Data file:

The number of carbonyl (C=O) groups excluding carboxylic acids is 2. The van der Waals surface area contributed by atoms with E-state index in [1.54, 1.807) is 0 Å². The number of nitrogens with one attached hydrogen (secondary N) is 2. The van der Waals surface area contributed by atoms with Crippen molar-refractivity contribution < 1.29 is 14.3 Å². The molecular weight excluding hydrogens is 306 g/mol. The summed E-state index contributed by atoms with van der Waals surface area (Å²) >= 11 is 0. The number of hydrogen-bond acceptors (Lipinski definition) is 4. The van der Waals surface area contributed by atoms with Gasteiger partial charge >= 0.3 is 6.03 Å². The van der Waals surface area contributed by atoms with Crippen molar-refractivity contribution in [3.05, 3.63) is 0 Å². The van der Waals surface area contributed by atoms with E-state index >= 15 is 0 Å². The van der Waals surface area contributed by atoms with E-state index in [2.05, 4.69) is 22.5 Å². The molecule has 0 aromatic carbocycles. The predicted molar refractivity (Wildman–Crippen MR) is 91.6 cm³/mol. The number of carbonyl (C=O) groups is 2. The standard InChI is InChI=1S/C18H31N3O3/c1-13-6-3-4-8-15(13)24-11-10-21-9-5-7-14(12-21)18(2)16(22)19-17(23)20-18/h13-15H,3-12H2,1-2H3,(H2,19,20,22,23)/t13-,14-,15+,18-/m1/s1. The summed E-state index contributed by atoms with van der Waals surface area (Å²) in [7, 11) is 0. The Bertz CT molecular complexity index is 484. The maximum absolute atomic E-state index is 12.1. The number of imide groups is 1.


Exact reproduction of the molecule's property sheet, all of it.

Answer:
The number of carbonyl (C=O) groups excluding carboxylic acids is 2. The van der Waals surface area contributed by atoms with E-state index in [1.54, 1.807) is 0 Å². The number of nitrogens with one attached hydrogen (secondary N) is 2. The van der Waals surface area contributed by atoms with Crippen molar-refractivity contribution < 1.29 is 14.3 Å². The molecular weight excluding hydrogens is 306 g/mol. The summed E-state index contributed by atoms with van der Waals surface area (Å²) >= 11 is 0. The number of hydrogen-bond acceptors (Lipinski definition) is 4. The van der Waals surface area contributed by atoms with Gasteiger partial charge >= 0.3 is 6.03 Å². The van der Waals surface area contributed by atoms with Crippen molar-refractivity contribution in [3.05, 3.63) is 0 Å². The van der Waals surface area contributed by atoms with E-state index >= 15 is 0 Å². The van der Waals surface area contributed by atoms with E-state index in [2.05, 4.69) is 22.5 Å². The molecule has 0 aromatic carbocycles. The predicted molar refractivity (Wildman–Crippen MR) is 91.6 cm³/mol. The number of carbonyl (C=O) groups is 2. The standard InChI is InChI=1S/C18H31N3O3/c1-13-6-3-4-8-15(13)24-11-10-21-9-5-7-14(12-21)18(2)16(22)19-17(23)20-18/h13-15H,3-12H2,1-2H3,(H2,19,20,22,23)/t13-,14-,15+,18-/m1/s1. The summed E-state index contributed by atoms with van der Waals surface area (Å²) in [7, 11) is 0. The Bertz CT molecular complexity index is 484. The maximum absolute atomic E-state index is 12.1. The number of imide groups is 1.